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Book Review


Friedman, Edward, Paul G. Pickowicz and Mark Selden. Revolution, Resistance and Reform in Village China (New Haven: Yale University Press, 2005). 368 pp, $45.00.

      China Revolution, Resistance, and Reform in Village China goes to the heart of China, its countryside, in search of "the contested relationship between village and state"(inside dust cover). What emerges is an illuminating inside look at one rural Chinese village during pivotal years. Well researched, insightful and honest, this is not light reading, but will reward the China enthusiast and the historian of modern China. 1
     A follow-up to their Chinese Village, Socialist State this book was twenty-five years in the making. It traces the story of Wugong village in Hengshui province located about 200 kilometers south of Beijing. Wugong was one of the Mao-era "model villages", whose primary goal was to prove the collective effort was more important and ultimately more successful than other options most notably capitalism. Starting in the late 1950's during the "Great Leap Forward", Friedman and his colleagues offer an insider's look as the villagers of Wugong struggled to meet ever higher demands for grain output from a central bureaucracy which knew little of the hardships they faced. Famine, flood, corruption and inter-family feuds are all here. So too are the dark years of the Cultural Revolution, the emergence of China's modern economy, and the tremors from distant Tiananmen Square.  Through it all, the village, led by the politically astute Boss Geng Changsuo and such memorable characters as Zhang Duan the Ox, Tigress Xu and Geng Xiufeng, stays afloat even as massive upheaval sweeps away other "model villages." 2
     There is much here for undergraduates to consider, starting with abrupt changes in the marching orders from Beijing.  In the 1950's, for example, villagers were told to produce rice.  Later, they were ordered to switch to sorghum, then, fertilizer and and finally, in the 1970s and 1980s, pigs.  Individual profit making was condemned in the 1960's only to become a symbol of party loyalty thirty years later. As one veteran mechanic noted, "If they say it's good, we say it's good. If they say it's bad, then we say it's bad." 3
     Factional cooperation was central to Wugong's survival.  Wugong was composed of three major sections; the Geng and the Li families shared control of the northern and southern sections, while the Geng controlled the central section alone. Unlike many villages that whose family feuds resulted in bloodshed, especially during the Cultural Revolution, Wugong's factions avoided both the turbulence typical of some cities and the rural massacres which tore provinces such as Guangxi asunder.  When the Li family was given control of the local militia in Wugong, their archrival, Boss Geng "…went before the young loyalist and asked for criticism. He scolded himself and asked for criticism. He scolded himself for the slow development of the village. Others defended him and praised village progress. Order reigned. It was socialist theater." Students may assess why Wugong remained so peaceful? There is good material for class discussions here on state legitimacy, corruption and factionalism.  Was Wugong's relative harmony a result of its special status as a "model village," because Boss Geng was not as corrupt or brutal as leaders in other areas, or because he handled a potentially fatal confrontation so skillfully? 4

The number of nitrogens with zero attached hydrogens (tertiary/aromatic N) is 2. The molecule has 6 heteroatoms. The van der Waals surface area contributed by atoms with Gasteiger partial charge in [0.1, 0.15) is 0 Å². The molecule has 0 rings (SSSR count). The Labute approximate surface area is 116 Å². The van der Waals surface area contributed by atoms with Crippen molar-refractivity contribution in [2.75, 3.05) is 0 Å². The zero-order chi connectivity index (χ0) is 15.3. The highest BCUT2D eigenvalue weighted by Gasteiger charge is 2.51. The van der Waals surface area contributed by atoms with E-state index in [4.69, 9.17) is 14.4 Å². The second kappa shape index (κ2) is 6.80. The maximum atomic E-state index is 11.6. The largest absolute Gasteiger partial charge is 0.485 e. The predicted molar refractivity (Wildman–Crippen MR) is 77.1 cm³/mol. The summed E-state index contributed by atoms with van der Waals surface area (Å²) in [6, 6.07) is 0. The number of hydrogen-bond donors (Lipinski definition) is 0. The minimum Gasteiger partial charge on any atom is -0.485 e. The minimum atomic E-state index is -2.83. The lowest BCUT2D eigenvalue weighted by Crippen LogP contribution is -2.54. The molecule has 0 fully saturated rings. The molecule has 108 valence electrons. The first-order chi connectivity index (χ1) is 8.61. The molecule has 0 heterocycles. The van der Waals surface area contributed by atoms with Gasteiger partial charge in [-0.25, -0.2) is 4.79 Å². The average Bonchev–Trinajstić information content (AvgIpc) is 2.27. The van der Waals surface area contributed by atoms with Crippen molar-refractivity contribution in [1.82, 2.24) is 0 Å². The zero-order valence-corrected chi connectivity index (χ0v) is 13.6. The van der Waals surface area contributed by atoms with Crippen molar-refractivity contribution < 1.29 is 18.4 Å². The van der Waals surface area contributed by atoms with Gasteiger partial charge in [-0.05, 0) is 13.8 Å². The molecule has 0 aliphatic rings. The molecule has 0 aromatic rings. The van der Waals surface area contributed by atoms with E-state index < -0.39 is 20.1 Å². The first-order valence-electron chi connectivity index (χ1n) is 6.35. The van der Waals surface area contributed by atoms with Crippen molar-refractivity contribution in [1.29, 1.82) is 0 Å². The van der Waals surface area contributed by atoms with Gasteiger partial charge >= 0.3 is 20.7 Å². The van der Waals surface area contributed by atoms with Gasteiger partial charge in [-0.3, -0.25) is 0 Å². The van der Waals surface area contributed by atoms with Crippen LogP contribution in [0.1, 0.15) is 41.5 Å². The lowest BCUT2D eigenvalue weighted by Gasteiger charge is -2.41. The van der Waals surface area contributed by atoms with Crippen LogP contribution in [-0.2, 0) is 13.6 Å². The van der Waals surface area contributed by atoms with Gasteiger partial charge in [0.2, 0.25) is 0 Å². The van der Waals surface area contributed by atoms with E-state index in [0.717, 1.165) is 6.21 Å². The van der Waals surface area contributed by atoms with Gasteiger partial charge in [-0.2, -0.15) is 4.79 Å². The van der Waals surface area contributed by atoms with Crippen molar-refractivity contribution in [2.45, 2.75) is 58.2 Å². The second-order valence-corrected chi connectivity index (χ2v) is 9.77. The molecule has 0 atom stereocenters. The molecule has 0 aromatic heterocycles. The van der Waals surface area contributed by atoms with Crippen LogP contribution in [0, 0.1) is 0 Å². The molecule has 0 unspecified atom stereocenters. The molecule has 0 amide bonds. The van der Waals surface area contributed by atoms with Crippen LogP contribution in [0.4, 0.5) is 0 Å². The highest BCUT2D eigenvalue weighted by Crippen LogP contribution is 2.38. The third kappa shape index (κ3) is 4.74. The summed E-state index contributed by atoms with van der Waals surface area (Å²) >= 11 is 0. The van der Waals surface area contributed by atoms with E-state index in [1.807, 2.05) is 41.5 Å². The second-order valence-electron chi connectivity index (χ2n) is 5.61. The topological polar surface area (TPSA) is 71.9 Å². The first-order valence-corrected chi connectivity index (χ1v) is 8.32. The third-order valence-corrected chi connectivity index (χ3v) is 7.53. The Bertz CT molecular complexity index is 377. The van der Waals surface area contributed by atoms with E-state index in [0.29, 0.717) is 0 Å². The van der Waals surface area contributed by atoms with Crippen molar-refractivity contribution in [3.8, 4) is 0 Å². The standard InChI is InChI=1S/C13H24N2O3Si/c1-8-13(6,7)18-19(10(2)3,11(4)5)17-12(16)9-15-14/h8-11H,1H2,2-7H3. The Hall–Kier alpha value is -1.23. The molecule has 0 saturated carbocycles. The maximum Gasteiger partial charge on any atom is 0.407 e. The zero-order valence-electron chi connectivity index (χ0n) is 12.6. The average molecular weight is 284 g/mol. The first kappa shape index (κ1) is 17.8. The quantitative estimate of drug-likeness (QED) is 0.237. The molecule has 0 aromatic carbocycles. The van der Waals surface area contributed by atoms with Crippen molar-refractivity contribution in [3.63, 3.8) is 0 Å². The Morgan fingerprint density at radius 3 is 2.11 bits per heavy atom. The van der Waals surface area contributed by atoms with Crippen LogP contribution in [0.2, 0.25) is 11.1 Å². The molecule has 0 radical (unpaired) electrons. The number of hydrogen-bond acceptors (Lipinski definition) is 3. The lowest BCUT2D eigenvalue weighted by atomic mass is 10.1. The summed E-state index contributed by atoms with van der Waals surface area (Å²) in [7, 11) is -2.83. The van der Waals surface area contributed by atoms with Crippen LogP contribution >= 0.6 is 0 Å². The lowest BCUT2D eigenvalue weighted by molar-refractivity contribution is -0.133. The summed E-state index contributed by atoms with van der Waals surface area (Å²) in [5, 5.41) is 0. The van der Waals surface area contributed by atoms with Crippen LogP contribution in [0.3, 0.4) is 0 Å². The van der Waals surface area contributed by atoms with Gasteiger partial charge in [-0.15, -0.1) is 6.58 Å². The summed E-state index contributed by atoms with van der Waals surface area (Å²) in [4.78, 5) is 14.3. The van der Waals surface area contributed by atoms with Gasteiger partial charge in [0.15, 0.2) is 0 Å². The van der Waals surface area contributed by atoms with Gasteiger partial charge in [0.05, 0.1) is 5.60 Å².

Revolution, Resistance and Reform emphasizes as well the changing roles of women. Tigress Xu, Boss Geng's wife, is the family's maternal authority, unafraid to exercise her power.  Family and political connections ultimately win for Huijuan, daughter of Xu and Boss Geng, the position of deputy director of health care in Shijiahuang, a position "for which she had no training." Meanwhile the luckless and abused writer Shi fails to get a divorce yet organizes a school system for local children. Though these women's voices will appear archetypal to those familiar with recent Chinese history, students new to the subject will find them fascinating.  Here too students will see how China's one child policy, birth control and forced sterilizations impacted rural Chinese women and their families.  5
     Because it is drawn largely from personal interviews, Chinese Village can also engage students in assessing bias and source reliability.  Students can also examine the relationship between political legitimacy and historical legitimacy. For example, when rewriting village history yet again during the Soviet-China War, " positive references to the Soviet Union were excised [while] negative references to the United States were removed."   Writing history, it seems, was politically expedient.  6
     This is not a book that offers much in the way of national context; Mao and his cadres are very much outsiders. Chinese Village puts Wugong at the center of the story. Missing too are the voices of the average worker.  Instead, the authors stress the importance of the community's movers and shakers.  Further, students reading Chinese Village will need other sources if they are to comprehend the drastic differences between city, rural town and village during these years.  7
     Revolution, Resistance and Reform in Village China is history in a very small place.  Even so, students will find within it much wider lessons.  8
James M. Hatch
Fukuoka International School Japan

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